Breaking News
More () »

How Downtown Austin grew out of the dust

With new high-rise buildings under construction and more in the planning stages, Austin’s downtown has become a sight to behold.

AUSTIN, Texas — It's hard to imagine a time when choking dust swirled through the streets of Downtown Austin, but that was the case in the city’s central business district during Austin’s first 50 years. 

Congress Avenue wasn’t paved until 1905. Pictures from the Austin History Center show Downtown Austin with single-story wooden buildings lining both sides of Congress Avenue. Early photos capture horse-drawn carriages and hitching posts. The State Capitol – built in 1880s – was the only building of any height on Austin’s dirt-topped “main street.”

By the early 20th century, the pace of Austin picked-up as electric street cars trundled up and down Congress with stops that ran from today's Caesar Chavez Street to the Capitol.

Credit: Austin History Center

It wasn’t until 1910 that the first true high-rise building was constructed on Congress Avenue, the nine-story Littlefield Building, which still stands today.

In 1929, Norwood Tower, with its 16 stories, became the second-tallest building to pop up on the street, giving what the History Center describes as having given Congress Avenue “a sophisticated look.”

Prior to 1940, street car tracks lined the center of Congress Avenue, but the advent of personal automobiles and buses changed that. Hundreds of Austinites gathered at Sixth Street and Congress in February 1940 to witness the last run of Austin’s street cars as city buses stood by to take their place. The tracks were removed in 1942 and the metal was donated to the war effort.

It would be another 25 years from the demise of street cars that a new downtown, high-rise building emerged – and it caused a backlash. The 26-story Westgate Building, located just to the west of the State Capitol grounds, opened in 1967. The building brought a number of complaints that it blocked the view from the west of the State Capitol.

Four new buildings under construction in the 1970s led to the realization that more views of the State Capitol might be blocked as additional tall structures were erected. These included:

  • 823 Congress Building in 1971
  • Chase Bank Tower – a formerly golden-colored building – in 1974
  • Bank of America Center in 1975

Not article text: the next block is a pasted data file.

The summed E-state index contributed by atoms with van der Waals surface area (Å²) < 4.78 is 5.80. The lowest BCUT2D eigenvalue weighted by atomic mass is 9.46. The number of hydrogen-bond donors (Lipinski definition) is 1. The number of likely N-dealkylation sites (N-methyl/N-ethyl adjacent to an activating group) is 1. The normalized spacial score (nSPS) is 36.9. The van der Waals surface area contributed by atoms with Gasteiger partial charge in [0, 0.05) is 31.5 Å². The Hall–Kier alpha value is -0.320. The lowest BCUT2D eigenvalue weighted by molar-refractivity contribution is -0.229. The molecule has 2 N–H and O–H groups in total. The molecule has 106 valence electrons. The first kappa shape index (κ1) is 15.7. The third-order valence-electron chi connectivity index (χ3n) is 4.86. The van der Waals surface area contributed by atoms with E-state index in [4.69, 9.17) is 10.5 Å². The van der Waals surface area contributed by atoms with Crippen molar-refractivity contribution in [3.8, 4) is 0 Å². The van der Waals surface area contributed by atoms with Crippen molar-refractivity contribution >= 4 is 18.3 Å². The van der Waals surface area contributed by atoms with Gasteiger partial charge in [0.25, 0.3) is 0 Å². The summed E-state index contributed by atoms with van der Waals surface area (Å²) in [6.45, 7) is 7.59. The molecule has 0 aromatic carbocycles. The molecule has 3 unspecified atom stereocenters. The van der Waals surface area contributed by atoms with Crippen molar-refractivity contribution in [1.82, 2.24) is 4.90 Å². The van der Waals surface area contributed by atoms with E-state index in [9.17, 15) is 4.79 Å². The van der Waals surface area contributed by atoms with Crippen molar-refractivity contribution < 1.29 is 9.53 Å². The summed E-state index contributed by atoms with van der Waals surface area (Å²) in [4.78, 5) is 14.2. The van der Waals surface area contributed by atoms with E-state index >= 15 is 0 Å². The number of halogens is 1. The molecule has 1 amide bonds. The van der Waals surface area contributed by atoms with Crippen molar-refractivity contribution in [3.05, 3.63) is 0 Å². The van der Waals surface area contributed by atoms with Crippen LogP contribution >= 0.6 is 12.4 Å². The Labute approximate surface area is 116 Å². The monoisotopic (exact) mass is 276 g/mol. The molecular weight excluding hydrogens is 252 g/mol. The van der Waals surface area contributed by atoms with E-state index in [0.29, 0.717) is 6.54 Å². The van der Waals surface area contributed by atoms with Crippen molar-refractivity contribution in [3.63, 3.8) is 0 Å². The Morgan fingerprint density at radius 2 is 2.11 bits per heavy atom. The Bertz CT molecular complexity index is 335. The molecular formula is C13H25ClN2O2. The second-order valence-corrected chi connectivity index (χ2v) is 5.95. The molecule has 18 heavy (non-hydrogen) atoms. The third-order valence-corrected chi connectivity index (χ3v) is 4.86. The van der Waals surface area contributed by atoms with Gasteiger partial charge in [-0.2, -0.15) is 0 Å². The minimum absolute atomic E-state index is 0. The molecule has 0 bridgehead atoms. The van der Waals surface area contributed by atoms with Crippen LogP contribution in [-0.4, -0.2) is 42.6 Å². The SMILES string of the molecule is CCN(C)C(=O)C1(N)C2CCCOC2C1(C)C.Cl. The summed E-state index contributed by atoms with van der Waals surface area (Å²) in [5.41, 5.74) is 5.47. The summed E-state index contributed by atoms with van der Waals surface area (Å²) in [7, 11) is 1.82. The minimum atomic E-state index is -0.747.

• 700 Lavaca in 1980

It was apparent that views of the State Capitol might be blocked as more buildings sprouted, so the Texas Legislature and the City of Austin developed the Capitol View Corridors plan. The “views” are defined as a plane that extends from a defined viewpoint or points that extends to the base of the Capitol dome. Adding up all the views protected by both the city and the state, there are 35 Capitol view corridors, each clearly outlined on a map that architects must take into account as they plan new buildings. City Hall has proposed additional protected views from the east side of the city.

By the 1990s, high-rise building construction downtown took off and continued at a rapid pace. The Austin skyline has been a rapidly shifting panorama of dynamic glass structures reaching ever skyward.

Credit: Austin American-Statesman

And what led to the growth spurt? The growth of Austin’s technology sector, according to downtown resident Mike Kennedy, president of Commercial Texas LLC.

“The rapid growth of downtown really started in the '70s with Tracor and National Instruments, companies that spun out other companies,” said Kennedy, who is past-chair of the Downtown Austin Alliance. “As we went from what was largely a university and government town, technology became the driver. Until 1995, public-sector jobs outnumbered private-sector jobs. So the business community was a minority until 1995, which is when Dell Computers took off.”

Kennedy credits Dell's success as “a foundation for the tech success here, along with Austin's great quality of life.”

It’s apparent that the growth of Austin’s downtown will continue, so what does the future hold? Architect Jim Susman, who lives and works downtown, believes the area remains ripe for new opportunities.

“I can envision a civic center, not convention center, but civic center that is open and enticing for Austinites to come to, not simply a place that people go to from out of town on weekends,” Susman said. “I can envision in that great rail system that ties the city together and enlivens the street life and the pedestrian and retail experience. I could see that throughout downtown as well as beyond.”

And it’s a future that Susman said won’t necessarily be about work.

“I can see an improved and expanded trail system that goes further east of Longhorn Dam that binds the city together with sort of a common green space,” said Susman.

Finally, no overview of downtown would be complete without citing some of the challenges brought on by its rapid growth. Critics point to traffic woes, the lack of affordable living spaces, the perception of increased crime and the challenge of caring for Austin’s homeless population. Still, Kennedy said downtown is a vibrant, exciting place to work and live.

“Downtown belongs to everyone in Austin, and I would encourage everyone to come down and see the authentic Austin. From the Driskill Hotel to the Indeed Tower to the iconic restaurants, it’s a place where everyone should feel welcome,” said Kennedy.

Boomtown is KVUE's series covering the explosive growth in Central Texas. For more Boomtown stories, head to KVUE.com/Boomtown

KVUE on social media: Facebook | Twitter | Instagram | YouTube 

Before You Leave, Check This Out